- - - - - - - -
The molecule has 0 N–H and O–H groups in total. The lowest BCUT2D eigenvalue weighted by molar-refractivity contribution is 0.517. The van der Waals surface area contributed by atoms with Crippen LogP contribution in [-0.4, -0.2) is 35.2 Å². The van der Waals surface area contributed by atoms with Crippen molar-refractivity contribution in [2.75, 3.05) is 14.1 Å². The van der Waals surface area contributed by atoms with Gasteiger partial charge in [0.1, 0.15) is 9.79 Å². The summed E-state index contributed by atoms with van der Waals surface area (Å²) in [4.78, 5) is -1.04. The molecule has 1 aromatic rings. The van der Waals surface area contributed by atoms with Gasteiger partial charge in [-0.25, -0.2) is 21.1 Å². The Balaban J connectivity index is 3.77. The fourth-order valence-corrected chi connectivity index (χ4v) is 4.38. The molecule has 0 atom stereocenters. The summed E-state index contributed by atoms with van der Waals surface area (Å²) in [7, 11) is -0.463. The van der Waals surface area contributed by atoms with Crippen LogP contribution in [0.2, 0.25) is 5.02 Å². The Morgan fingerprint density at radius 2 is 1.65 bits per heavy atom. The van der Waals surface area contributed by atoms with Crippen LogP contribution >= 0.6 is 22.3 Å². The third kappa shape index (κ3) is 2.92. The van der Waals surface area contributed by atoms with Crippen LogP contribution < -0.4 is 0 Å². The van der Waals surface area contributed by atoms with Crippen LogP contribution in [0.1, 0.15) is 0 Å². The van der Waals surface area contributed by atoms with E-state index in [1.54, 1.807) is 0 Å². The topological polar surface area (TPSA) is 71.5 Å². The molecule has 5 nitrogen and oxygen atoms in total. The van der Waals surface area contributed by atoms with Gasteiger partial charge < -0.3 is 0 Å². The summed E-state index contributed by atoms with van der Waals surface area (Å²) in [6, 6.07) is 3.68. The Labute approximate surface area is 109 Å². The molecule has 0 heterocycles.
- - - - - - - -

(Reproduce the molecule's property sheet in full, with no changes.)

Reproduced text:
The molecule has 0 N–H and O–H groups in total. The lowest BCUT2D eigenvalue weighted by molar-refractivity contribution is 0.517. The van der Waals surface area contributed by atoms with Crippen LogP contribution in [-0.4, -0.2) is 35.2 Å². The van der Waals surface area contributed by atoms with Crippen molar-refractivity contribution in [2.75, 3.05) is 14.1 Å². The van der Waals surface area contributed by atoms with Gasteiger partial charge in [0.1, 0.15) is 9.79 Å². The summed E-state index contributed by atoms with van der Waals surface area (Å²) in [4.78, 5) is -1.04. The molecule has 1 aromatic rings. The van der Waals surface area contributed by atoms with Gasteiger partial charge in [-0.25, -0.2) is 21.1 Å². The Balaban J connectivity index is 3.77. The fourth-order valence-corrected chi connectivity index (χ4v) is 4.38. The molecule has 0 atom stereocenters. The summed E-state index contributed by atoms with van der Waals surface area (Å²) in [7, 11) is -0.463. The van der Waals surface area contributed by atoms with Crippen LogP contribution in [0.2, 0.25) is 5.02 Å². The Morgan fingerprint density at radius 2 is 1.65 bits per heavy atom. The van der Waals surface area contributed by atoms with Crippen LogP contribution >= 0.6 is 22.3 Å². The third kappa shape index (κ3) is 2.92. The van der Waals surface area contributed by atoms with Crippen LogP contribution < -0.4 is 0 Å². The van der Waals surface area contributed by atoms with Crippen LogP contribution in [0.1, 0.15) is 0 Å². The van der Waals surface area contributed by atoms with E-state index in [1.54, 1.807) is 0 Å². The topological polar surface area (TPSA) is 71.5 Å². The molecule has 5 nitrogen and oxygen atoms in total. The van der Waals surface area contributed by atoms with Gasteiger partial charge < -0.3 is 0 Å². The summed E-state index contributed by atoms with van der Waals surface area (Å²) in [6, 6.07) is 3.68. The Labute approximate surface area is 109 Å². The molecule has 0 heterocycles.